U.S. Supreme Court
Van Dyke v. Eastern R. Co., 248 U.S. 49 (1918)
Van Dyke v. Eastern Railroad Company
Argued November 19, 1918
Decided December 9, 1918
248 U.S. 49
A railroad company, having surveyed a line over public land and filed map and application for right of way under the Act of March 3, 1875 (which affects public land only), and the land having in the interim become part of a National Forest, made application, upon the same map, to the Commissioner of the General Land Office for permission to construct in the Forest, received such permission from the Forest Service, to which the matter was referred, amended its location somewhat so as to lay the right of way, staked 200 feet wide, across a mining claim in the Forest, obtained conveyance of 100 feet in width from the mining claimants, and constructed and operated its road. Thereafter, the original application was approved by the Secretary of the Interior, and thereafter the tract crossed was thrown open to entry.
Held (construing the Act of 185, supra, and the Act of March 3, 1899, relating to rights of way in forest reservations):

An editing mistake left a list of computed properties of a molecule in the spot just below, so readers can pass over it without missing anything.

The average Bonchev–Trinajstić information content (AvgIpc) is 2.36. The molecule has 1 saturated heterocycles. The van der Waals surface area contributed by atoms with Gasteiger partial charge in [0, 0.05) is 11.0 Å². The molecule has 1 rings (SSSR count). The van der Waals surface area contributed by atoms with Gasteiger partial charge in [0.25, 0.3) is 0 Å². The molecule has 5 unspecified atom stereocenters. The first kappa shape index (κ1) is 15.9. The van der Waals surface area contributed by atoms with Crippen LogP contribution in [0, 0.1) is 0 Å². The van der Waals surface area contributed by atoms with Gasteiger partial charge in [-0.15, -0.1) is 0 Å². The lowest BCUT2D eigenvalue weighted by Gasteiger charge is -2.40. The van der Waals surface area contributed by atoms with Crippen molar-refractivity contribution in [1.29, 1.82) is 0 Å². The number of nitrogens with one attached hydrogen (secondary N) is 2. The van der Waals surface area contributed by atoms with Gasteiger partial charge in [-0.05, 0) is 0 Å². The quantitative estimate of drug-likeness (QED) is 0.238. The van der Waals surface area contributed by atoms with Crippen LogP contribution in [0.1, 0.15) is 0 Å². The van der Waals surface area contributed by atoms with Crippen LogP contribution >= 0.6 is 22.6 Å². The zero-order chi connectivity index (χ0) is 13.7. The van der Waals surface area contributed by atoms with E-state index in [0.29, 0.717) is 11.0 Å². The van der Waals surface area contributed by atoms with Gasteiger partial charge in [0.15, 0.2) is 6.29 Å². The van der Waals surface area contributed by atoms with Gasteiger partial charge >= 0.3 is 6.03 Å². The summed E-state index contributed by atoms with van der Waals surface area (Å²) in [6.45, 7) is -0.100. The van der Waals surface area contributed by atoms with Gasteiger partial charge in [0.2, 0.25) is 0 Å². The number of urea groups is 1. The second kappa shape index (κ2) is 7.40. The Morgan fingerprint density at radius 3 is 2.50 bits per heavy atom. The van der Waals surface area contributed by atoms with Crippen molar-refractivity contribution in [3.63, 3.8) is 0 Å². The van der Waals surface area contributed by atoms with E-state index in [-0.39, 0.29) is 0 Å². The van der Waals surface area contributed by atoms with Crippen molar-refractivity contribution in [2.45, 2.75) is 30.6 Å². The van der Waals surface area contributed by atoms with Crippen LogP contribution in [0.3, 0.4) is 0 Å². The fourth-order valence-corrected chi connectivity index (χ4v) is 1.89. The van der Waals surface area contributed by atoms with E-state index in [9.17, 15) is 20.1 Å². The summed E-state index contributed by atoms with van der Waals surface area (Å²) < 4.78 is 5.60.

(1) That the right of the railroad to the full 200 feet was superior to the right of one who held under the mining claim until the land was thrown open and who then settled, and ultimately obtained patent, under the Homestead Law, although his homestead right was initiated before the company amended its map to show the change of location and before the Secretary approved the application as thus amended. P. 248 U. S. 53.
(2) That the question whether failure to describe the route in its charter left the company without power to construct upon it, and unqualified to receive the grant, was not subject to be raised by the homesteader. P. 248 U. S. 54.
18 Ariz. 220 affirmed.
The case is stated in the opinion. chanroblesvirtualawlibrary